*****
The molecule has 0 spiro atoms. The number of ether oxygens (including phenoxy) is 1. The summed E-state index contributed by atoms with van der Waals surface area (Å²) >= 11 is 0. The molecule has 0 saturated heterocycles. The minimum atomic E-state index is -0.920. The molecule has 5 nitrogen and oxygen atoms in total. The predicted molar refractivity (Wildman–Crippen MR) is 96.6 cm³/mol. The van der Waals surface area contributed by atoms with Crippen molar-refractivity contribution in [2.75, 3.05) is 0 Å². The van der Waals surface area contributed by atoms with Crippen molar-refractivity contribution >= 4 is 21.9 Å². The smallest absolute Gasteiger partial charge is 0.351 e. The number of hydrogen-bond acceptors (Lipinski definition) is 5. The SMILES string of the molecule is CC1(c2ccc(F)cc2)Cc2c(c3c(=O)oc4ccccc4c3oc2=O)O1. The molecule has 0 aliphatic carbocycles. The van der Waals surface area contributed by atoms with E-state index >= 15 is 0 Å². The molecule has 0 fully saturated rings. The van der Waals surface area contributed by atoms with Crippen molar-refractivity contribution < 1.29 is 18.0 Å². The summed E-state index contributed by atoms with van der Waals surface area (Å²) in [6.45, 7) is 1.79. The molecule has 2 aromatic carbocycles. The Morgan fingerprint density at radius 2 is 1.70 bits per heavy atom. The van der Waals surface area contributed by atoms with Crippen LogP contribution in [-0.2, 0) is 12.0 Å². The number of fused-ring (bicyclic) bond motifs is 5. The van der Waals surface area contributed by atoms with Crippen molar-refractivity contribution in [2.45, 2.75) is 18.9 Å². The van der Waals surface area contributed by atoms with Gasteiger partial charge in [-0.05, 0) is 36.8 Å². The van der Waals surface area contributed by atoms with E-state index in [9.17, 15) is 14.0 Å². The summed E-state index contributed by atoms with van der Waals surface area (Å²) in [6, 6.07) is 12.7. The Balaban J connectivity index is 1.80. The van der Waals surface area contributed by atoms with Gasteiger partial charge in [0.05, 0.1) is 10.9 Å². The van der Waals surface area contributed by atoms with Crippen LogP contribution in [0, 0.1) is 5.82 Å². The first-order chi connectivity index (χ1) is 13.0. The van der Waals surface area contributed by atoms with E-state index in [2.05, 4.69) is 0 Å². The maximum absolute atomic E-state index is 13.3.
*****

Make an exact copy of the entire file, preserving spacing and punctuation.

The molecule has 0 spiro atoms. The number of ether oxygens (including phenoxy) is 1. The summed E-state index contributed by atoms with van der Waals surface area (Å²) >= 11 is 0. The molecule has 0 saturated heterocycles. The minimum atomic E-state index is -0.920. The molecule has 5 nitrogen and oxygen atoms in total. The predicted molar refractivity (Wildman–Crippen MR) is 96.6 cm³/mol. The van der Waals surface area contributed by atoms with Crippen molar-refractivity contribution in [2.75, 3.05) is 0 Å². The van der Waals surface area contributed by atoms with Crippen molar-refractivity contribution >= 4 is 21.9 Å². The smallest absolute Gasteiger partial charge is 0.351 e. The number of hydrogen-bond acceptors (Lipinski definition) is 5. The SMILES string of the molecule is CC1(c2ccc(F)cc2)Cc2c(c3c(=O)oc4ccccc4c3oc2=O)O1. The molecule has 0 aliphatic carbocycles. The van der Waals surface area contributed by atoms with E-state index >= 15 is 0 Å². The molecule has 0 fully saturated rings. The van der Waals surface area contributed by atoms with Crippen molar-refractivity contribution < 1.29 is 18.0 Å². The summed E-state index contributed by atoms with van der Waals surface area (Å²) in [6.45, 7) is 1.79. The molecule has 2 aromatic carbocycles. The Morgan fingerprint density at radius 2 is 1.70 bits per heavy atom. The van der Waals surface area contributed by atoms with Crippen LogP contribution in [-0.2, 0) is 12.0 Å². The number of fused-ring (bicyclic) bond motifs is 5. The van der Waals surface area contributed by atoms with Crippen molar-refractivity contribution in [2.45, 2.75) is 18.9 Å². The van der Waals surface area contributed by atoms with Gasteiger partial charge in [-0.05, 0) is 36.8 Å². The van der Waals surface area contributed by atoms with E-state index in [9.17, 15) is 14.0 Å². The summed E-state index contributed by atoms with van der Waals surface area (Å²) in [6, 6.07) is 12.7. The Balaban J connectivity index is 1.80. The van der Waals surface area contributed by atoms with Gasteiger partial charge in [0.05, 0.1) is 10.9 Å². The van der Waals surface area contributed by atoms with Crippen LogP contribution in [0, 0.1) is 5.82 Å². The first-order chi connectivity index (χ1) is 13.0. The van der Waals surface area contributed by atoms with E-state index in [2.05, 4.69) is 0 Å². The maximum absolute atomic E-state index is 13.3.